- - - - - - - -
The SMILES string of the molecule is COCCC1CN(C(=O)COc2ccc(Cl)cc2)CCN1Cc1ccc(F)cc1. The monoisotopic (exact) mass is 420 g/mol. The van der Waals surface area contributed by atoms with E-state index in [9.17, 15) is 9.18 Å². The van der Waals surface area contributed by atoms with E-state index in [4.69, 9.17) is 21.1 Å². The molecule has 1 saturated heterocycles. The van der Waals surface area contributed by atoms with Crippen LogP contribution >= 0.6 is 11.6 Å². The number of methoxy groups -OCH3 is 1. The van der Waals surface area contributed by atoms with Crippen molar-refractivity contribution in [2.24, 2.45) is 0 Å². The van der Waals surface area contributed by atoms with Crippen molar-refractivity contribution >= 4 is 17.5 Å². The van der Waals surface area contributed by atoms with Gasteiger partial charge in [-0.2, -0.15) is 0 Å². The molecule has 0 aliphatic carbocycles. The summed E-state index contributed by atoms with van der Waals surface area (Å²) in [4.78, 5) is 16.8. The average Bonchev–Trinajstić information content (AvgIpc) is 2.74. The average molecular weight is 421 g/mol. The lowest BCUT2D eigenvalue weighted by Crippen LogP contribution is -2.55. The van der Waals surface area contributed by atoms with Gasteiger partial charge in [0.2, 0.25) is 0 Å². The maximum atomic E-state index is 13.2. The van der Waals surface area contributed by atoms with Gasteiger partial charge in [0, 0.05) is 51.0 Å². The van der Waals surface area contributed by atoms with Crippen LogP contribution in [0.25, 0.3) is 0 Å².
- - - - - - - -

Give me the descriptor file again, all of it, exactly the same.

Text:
The SMILES string of the molecule is COCCC1CN(C(=O)COc2ccc(Cl)cc2)CCN1Cc1ccc(F)cc1. The monoisotopic (exact) mass is 420 g/mol. The van der Waals surface area contributed by atoms with E-state index in [9.17, 15) is 9.18 Å². The van der Waals surface area contributed by atoms with E-state index in [4.69, 9.17) is 21.1 Å². The molecule has 1 saturated heterocycles. The van der Waals surface area contributed by atoms with Crippen LogP contribution >= 0.6 is 11.6 Å². The number of methoxy groups -OCH3 is 1. The van der Waals surface area contributed by atoms with Crippen molar-refractivity contribution in [2.24, 2.45) is 0 Å². The van der Waals surface area contributed by atoms with Crippen molar-refractivity contribution >= 4 is 17.5 Å². The van der Waals surface area contributed by atoms with Gasteiger partial charge in [-0.2, -0.15) is 0 Å². The molecule has 0 aliphatic carbocycles. The summed E-state index contributed by atoms with van der Waals surface area (Å²) in [4.78, 5) is 16.8. The average Bonchev–Trinajstić information content (AvgIpc) is 2.74. The average molecular weight is 421 g/mol. The lowest BCUT2D eigenvalue weighted by Crippen LogP contribution is -2.55. The van der Waals surface area contributed by atoms with Gasteiger partial charge in [0.2, 0.25) is 0 Å². The maximum atomic E-state index is 13.2. The van der Waals surface area contributed by atoms with Gasteiger partial charge in [0, 0.05) is 51.0 Å². The van der Waals surface area contributed by atoms with Crippen LogP contribution in [0.25, 0.3) is 0 Å².